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Article neonatology

Bronchopulmonary Dysplasia:
An Enduring Challenge
Yvonne E. Vaucher, MD,
Objectives After completing this article, readers should be able to:
MPH*
1. Describe the most common cause of chronic lung disease during infancy.
2. Explain the importance of a history of bronchopulmonary dysplasia throughout
childhood.
3. Identify infants at high risk for developing bronchopulmonary dysplasia.
4. List the adverse effects associated with postnatal corticosteroids.

Introduction
Despite clinical advances in antepartum, intrapartum, and neonatal care, bronchopulmo-
nary dysplasia (BPD) continues to challenge infants who have been in neonatal intensive
care units and their caretakers. BPD is the most common cause of chronic respiratory
disease during infancy and remains a major cause of long-term medical, pulmonary, and
neurodevelopmental morbidity, increasing the cost of health care and the utilization of
medical and educational resources throughout childhood.

Definition
BPD is a clinical diagnosis, defined by oxygen dependence for a specific period of time after
birth and accompanied by characteristic radiographic findings that correspond to anatomic
abnormalities. Thus far, a precise physiologic definition of BPD is lacking. As the clinical
presentation has evolved over the past 30 years, so has the definition. As originally
described by Northway in the 1960s, the diagnosis of classic BPD was based on progressive
radiographic changes in preterm infants who were treated for severe respiratory distress
syndrome (RDS) immediately after birth and had prolonged ventilator and oxygen
dependence. This form of BPD occurred in larger, relatively mature preterm infants, who
required treatment with high-pressure mechanical ventilation and high concentrations of
oxygen. Although the acute respiratory disease initially improved in these infants, oxygen
requirements increased 7 to 10 days after birth and persisted for at least 28 days. The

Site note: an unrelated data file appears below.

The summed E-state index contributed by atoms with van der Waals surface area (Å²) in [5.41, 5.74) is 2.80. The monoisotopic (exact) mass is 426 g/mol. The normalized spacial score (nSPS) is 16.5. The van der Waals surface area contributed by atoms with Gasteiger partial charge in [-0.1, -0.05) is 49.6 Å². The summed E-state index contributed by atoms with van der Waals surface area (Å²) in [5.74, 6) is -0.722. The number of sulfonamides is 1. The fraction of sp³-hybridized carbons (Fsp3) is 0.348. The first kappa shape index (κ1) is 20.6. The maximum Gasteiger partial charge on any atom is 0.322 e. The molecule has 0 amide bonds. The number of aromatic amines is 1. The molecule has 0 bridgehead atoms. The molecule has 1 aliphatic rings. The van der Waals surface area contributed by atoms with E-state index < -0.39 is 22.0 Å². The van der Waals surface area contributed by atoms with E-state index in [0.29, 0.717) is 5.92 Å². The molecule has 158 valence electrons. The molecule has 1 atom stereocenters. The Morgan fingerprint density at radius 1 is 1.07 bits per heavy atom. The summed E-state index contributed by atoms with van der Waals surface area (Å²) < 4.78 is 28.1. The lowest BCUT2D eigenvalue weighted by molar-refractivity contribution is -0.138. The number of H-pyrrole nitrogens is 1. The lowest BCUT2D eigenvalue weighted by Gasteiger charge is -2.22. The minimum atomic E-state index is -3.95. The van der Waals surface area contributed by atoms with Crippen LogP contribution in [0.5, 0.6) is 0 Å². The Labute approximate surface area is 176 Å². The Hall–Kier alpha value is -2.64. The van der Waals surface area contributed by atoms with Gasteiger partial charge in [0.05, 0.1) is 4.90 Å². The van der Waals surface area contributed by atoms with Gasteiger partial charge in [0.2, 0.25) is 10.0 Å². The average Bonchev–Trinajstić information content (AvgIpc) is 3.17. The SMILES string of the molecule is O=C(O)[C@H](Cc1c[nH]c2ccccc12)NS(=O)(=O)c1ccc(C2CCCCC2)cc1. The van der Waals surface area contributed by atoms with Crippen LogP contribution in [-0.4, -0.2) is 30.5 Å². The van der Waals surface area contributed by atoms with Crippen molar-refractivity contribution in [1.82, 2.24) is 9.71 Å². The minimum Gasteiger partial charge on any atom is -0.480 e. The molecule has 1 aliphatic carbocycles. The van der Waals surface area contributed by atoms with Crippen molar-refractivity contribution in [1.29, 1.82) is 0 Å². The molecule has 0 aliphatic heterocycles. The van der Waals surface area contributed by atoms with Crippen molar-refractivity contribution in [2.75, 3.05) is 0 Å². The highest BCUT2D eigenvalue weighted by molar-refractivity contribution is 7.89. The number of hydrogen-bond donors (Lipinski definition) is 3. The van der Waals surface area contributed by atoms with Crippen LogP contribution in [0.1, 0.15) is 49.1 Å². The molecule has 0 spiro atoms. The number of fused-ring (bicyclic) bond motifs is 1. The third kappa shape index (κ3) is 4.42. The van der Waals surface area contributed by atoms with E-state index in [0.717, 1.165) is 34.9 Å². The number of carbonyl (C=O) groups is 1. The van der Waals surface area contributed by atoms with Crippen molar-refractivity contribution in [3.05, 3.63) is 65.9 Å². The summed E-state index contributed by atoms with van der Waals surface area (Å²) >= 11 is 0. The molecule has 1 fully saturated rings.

definition of BPD subsequently was modified by Bancalari to include preterm infants who
had less severe RDS that initially required short-term me-
chanical ventilation, but who also developed persistent respi-
ratory symptoms and an oxygen requirement for at least
Abbreviations 28 days after birth accompanied by radiographic abnormal-
BPD: bronchopulmonary dysplasia ities. The presentation of BPD continued to evolve with the
CLD: chronic lung disease advent of antenatal steroids and postnatal surfactant admin-
CP: cerebral palsy istration, which reduced the incidence and severity of RDS
ECMO: extracorporeal membrane oxygenation and increased the survival of extremely small, very immature
GER: gastroesophageal reflux infants (⬍30 weeks’ gestation or ⬍1,250 g birthweight).
IVH: intraventricular hemorrhage These infants had milder chronic pulmonary problems that
PCA: postconceptual age often resolved by discharge. Shennan noted that the need for
PFT: pulmonary function test supplemental oxygen until at least 36 weeks postconceptual
PVL: periventricular leukomalacia age (PCA) in these infants was much more predictive of later
RDS: respiratory distress syndrome pulmonary morbidity. He, therefore, recommended that
RSV: respiratory syncytial virus oxygen dependence at 36 weeks PCA, instead of 28 days
VLBW: very low-birthweight after birth, be used as a more clinically relevant definition of
BPD.

*Clinical Professor of Pediatrics, Division of Neonatology, University of California, San Diego, Calif.

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neonatology bronchopulmonary dysplasia

Some very low-birthweight (VLBW), extremely pre- Term and near-term infants also are at risk for BPD
term infants born between 23 and 28 weeks’ gestation following severe respiratory failure treated with very high
and weighing less than 1,250 g develop increasing oxy- oxygen concentrations, mechanical ventilation, and ex-
gen requirements 1 to 2 weeks after birth, even without tracorporeal membrane oxygenation (ECMO). BPD oc-
preceding lung disease, mechanical ventilation, or oxy- curs in up to 27% of term or near-term infants who have
gen therapy. This form of atypical BPD is reminiscent of very severe primary respiratory disease (ie, RDS, meco-
Wilson-Mikity disease that was described contemporane- nium aspiration, pneumonia, sepsis) and in up to 50% of
ously with classic BPD. The clinical onset of atypical BPD those who have underlying pulmonary hypoplasia (eg,
is characterized by a delayed, gradual increase in oxygen congenital diaphragmatic hernia) and are treated with or
dependence, milder symptoms overall, and more rapid are eligible for ECMO.
resolution of symptoms and weaning to room air. The Advances in neonatal care have decreased the inci-